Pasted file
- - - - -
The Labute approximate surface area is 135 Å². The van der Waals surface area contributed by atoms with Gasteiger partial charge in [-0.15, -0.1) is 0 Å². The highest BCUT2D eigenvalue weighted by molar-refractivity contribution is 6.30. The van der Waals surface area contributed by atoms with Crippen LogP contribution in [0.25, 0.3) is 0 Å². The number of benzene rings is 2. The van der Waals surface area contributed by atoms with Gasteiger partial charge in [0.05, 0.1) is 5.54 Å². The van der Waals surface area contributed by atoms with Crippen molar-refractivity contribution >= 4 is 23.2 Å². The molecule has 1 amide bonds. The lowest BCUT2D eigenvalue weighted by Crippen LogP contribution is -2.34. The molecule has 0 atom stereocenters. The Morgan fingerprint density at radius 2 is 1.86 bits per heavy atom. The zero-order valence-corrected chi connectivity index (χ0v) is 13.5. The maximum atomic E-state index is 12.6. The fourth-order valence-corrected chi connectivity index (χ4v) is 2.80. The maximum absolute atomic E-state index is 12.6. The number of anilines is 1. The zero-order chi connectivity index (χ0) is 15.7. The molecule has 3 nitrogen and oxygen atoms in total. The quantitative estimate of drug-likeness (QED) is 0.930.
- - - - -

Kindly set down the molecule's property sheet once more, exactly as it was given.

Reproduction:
The Labute approximate surface area is 135 Å². The van der Waals surface area contributed by atoms with Gasteiger partial charge in [-0.15, -0.1) is 0 Å². The highest BCUT2D eigenvalue weighted by molar-refractivity contribution is 6.30. The van der Waals surface area contributed by atoms with Crippen LogP contribution in [0.25, 0.3) is 0 Å². The number of benzene rings is 2. The van der Waals surface area contributed by atoms with Gasteiger partial charge in [0.05, 0.1) is 5.54 Å². The van der Waals surface area contributed by atoms with Crippen molar-refractivity contribution >= 4 is 23.2 Å². The molecule has 1 amide bonds. The lowest BCUT2D eigenvalue weighted by Crippen LogP contribution is -2.34. The molecule has 0 atom stereocenters. The Morgan fingerprint density at radius 2 is 1.86 bits per heavy atom. The zero-order valence-corrected chi connectivity index (χ0v) is 13.5. The maximum atomic E-state index is 12.6. The fourth-order valence-corrected chi connectivity index (χ4v) is 2.80. The maximum absolute atomic E-state index is 12.6. The number of anilines is 1. The zero-order chi connectivity index (χ0) is 15.7. The molecule has 3 nitrogen and oxygen atoms in total. The quantitative estimate of drug-likeness (QED) is 0.930.